April 9, 2007 — -- It was Friday night at the Black Cat, a bar in the heart of Washington, D.C.'s increasingly trendy U Street Corridor.
The wall-to-wall crowd was a mix of hipsters, indie rockers, and tonight, several hundred gays and lesbians.
Chris Trott, a 25-year-old copy editor by day, surveyed the scene with a beer in hand, and a satisfied smile.
"We don't look at it so much as a takeover as a, a," Trott began, as Karl Jones finished the thought with: "A blending."
"Yeah," Trott agreed. "A blending."
The blending is Guerrilla Queer Bar DC, a social experiment bordering on activism that Jones, Trott and "the lesbian of the group," Amy Mulry, host.
Through a network of Internet profiles on Myspace, Friendster and Yahoo, they sound the call to gays and lesbians around the city and descend on a straight bar, on the third Friday of every month.
Tired of being limited to a few dozen gay bars, and Mulry points out, just two lesbian bars in the city, the group began seeking out straight bars three years ago. The trio began with an e-mail list of around 200; it's now approaching 2,000.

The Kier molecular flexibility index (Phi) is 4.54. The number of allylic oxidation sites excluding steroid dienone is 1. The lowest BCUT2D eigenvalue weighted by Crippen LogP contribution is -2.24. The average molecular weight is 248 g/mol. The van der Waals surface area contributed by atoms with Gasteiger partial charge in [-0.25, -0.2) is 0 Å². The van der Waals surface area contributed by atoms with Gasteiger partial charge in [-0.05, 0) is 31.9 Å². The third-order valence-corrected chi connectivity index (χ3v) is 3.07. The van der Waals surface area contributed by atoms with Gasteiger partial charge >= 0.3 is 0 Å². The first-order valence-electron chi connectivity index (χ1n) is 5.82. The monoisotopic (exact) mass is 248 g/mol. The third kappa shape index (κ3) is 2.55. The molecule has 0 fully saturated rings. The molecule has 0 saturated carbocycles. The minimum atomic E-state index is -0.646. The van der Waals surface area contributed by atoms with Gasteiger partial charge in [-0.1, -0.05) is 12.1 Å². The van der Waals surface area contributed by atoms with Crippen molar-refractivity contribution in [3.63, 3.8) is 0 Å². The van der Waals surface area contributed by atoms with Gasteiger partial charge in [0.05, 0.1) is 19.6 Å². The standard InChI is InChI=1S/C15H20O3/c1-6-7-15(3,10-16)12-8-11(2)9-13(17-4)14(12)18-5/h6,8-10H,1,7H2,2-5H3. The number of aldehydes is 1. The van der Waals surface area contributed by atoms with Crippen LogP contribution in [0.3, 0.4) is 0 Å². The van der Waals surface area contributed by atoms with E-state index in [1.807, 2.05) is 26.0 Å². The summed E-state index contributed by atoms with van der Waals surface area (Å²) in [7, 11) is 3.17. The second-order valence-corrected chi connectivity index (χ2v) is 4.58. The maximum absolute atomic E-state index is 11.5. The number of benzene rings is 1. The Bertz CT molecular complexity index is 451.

"When you're the only gay person, people tend to engage on that level, like 'Oh, I have a gay friend.' That's what defines you," Jones said. "If there are 20 gay people, then all of a sudden the conversation changes and it becomes about you being a person who has other qualities."
The concept began in 2000 with a group in San Francisco. Guerrilla Queer Bar groups are now in cities across the country, from Austin, Texas, to Atlanta, Seattle to Salt Lake City. London and Heidelberg, Germany, also have Guerrilla contingents.
There's no formal organization, no one seems to be making any money at it, and it does take work. Fun work, as Jones calls it.
The D.C. group has Guerrilla Bar business cards and job titles: Mulry "Curly-haired Maverick," Trott "Sassy Face Maker" and Jones "Dance Machine."
"We've got gay male Republicans, lesbians from Takma Park, hipsters from Northwest and couples from Capitol Hill," said Jones, a 29-year-old event coordinator who sports a beanie and a large "I Hate Men" button.
"It really is like every single type of queer person," he said. Usually around 200 show up, but on this night, the group was celebrating its three-year anniversary with a party, and the line was spilling out the door and crowding the sidewalk.